Though our entrées made us just about due for the vomitorium, we were so enjoying ourselves that we charged on to dessert.

How could we not, when “Cider Doughnut” Bread Pudding was one of the options? I had to see what was behind the mystery quotation marks. The answer was that, instead of being served as a mound of custard, the pudding was rolled into five Munchkin-sized doughnut holes. Despite their delicious cinnamon-apple flavor, the tiny “doughnuts” had little room for the squishy center that creates true bread-pudding magic.

These mini-doughnuts formed a wreath around clothbound-cheddar ice cream, which likewise disappointed me. While Gilman surmounted the likely textural challenges of the endeavor, I struggled to taste nutty, tangy aged cheese in the frozen dessert.

Big flavor was no problem for Chocolate and Chiles. Apparently sized for two (or for one greedy chocolate lover), the dessert featured two triangles of smoked-chocolate semifreddo divided by a round almond tuile that rose from the plate like the morning sun. The smooth, ganache-like chocolate was as smoky as promised, flecked with high-cacao-content chunks that further intensified its flavors. What was described as a topping of “ancho chile mousse” was texturally more like a thick crème anglaise. But it packed a pleasant burn that made it hard not to finish both slabs of the dessert. Luckily, I exercised some control and gave myself leftovers to look forward to.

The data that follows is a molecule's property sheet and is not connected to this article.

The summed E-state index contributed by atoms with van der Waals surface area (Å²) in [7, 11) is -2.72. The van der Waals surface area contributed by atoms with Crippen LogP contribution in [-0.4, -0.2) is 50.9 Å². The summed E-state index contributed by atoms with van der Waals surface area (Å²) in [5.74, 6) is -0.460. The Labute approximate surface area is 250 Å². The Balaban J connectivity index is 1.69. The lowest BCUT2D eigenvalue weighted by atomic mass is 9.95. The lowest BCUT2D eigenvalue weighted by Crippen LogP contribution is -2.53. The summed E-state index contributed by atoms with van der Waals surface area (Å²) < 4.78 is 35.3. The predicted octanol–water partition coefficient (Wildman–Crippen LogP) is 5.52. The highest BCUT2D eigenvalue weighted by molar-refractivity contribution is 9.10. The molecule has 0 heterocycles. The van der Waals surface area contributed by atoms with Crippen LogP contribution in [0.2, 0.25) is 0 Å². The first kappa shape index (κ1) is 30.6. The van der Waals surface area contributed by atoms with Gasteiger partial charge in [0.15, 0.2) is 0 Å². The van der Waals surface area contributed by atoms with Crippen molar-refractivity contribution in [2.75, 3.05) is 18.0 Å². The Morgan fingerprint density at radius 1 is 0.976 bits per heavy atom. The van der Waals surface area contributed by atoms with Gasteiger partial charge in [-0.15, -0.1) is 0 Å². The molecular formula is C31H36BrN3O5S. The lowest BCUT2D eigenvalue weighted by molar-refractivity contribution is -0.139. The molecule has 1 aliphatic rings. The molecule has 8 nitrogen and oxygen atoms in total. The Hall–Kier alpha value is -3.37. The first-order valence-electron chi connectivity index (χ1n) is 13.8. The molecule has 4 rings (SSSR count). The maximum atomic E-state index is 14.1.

That won’t be the last of my Caroline’s experience. Gilman refers to his menu not as seasonal, but as “evolving,” meaning it’s constantly changing. So while diners may not be able to count on trying those fir needles on any particular visit, they’re likely to find new dishes that exemplify great value and a creative take on the locavore movement. It looks like Caroline’s is finally shaping up to be the destination its owner envisioned.

Caroline’s Fine Dining, 30 Route 15, Jericho, 899-2223, carolinesvt.com.